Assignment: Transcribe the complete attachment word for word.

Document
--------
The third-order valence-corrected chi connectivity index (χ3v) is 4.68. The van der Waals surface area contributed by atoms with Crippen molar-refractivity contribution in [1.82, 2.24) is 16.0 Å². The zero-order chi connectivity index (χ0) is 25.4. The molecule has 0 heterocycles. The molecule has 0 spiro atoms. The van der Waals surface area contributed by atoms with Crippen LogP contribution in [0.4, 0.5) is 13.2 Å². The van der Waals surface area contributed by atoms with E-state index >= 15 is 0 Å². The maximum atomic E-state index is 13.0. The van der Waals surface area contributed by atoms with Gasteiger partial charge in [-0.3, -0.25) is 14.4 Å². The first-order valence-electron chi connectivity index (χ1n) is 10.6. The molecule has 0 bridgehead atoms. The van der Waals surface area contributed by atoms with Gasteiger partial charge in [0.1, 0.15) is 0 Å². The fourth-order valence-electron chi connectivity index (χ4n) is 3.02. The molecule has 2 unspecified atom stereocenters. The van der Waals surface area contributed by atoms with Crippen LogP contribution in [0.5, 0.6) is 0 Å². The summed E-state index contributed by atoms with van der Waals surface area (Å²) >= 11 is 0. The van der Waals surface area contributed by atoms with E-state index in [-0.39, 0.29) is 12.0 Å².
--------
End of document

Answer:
The third-order valence-corrected chi connectivity index (χ3v) is 4.68. The van der Waals surface area contributed by atoms with Crippen molar-refractivity contribution in [1.82, 2.24) is 16.0 Å². The zero-order chi connectivity index (χ0) is 25.4. The molecule has 0 heterocycles. The molecule has 0 spiro atoms. The van der Waals surface area contributed by atoms with Crippen LogP contribution in [0.4, 0.5) is 13.2 Å². The van der Waals surface area contributed by atoms with E-state index >= 15 is 0 Å². The maximum atomic E-state index is 13.0. The van der Waals surface area contributed by atoms with Gasteiger partial charge in [-0.3, -0.25) is 14.4 Å². The first-order valence-electron chi connectivity index (χ1n) is 10.6. The molecule has 0 bridgehead atoms. The van der Waals surface area contributed by atoms with Gasteiger partial charge in [0.1, 0.15) is 0 Å². The fourth-order valence-electron chi connectivity index (χ4n) is 3.02. The molecule has 2 unspecified atom stereocenters. The van der Waals surface area contributed by atoms with Crippen LogP contribution in [0.5, 0.6) is 0 Å². The summed E-state index contributed by atoms with van der Waals surface area (Å²) >= 11 is 0. The van der Waals surface area contributed by atoms with E-state index in [-0.39, 0.29) is 12.0 Å².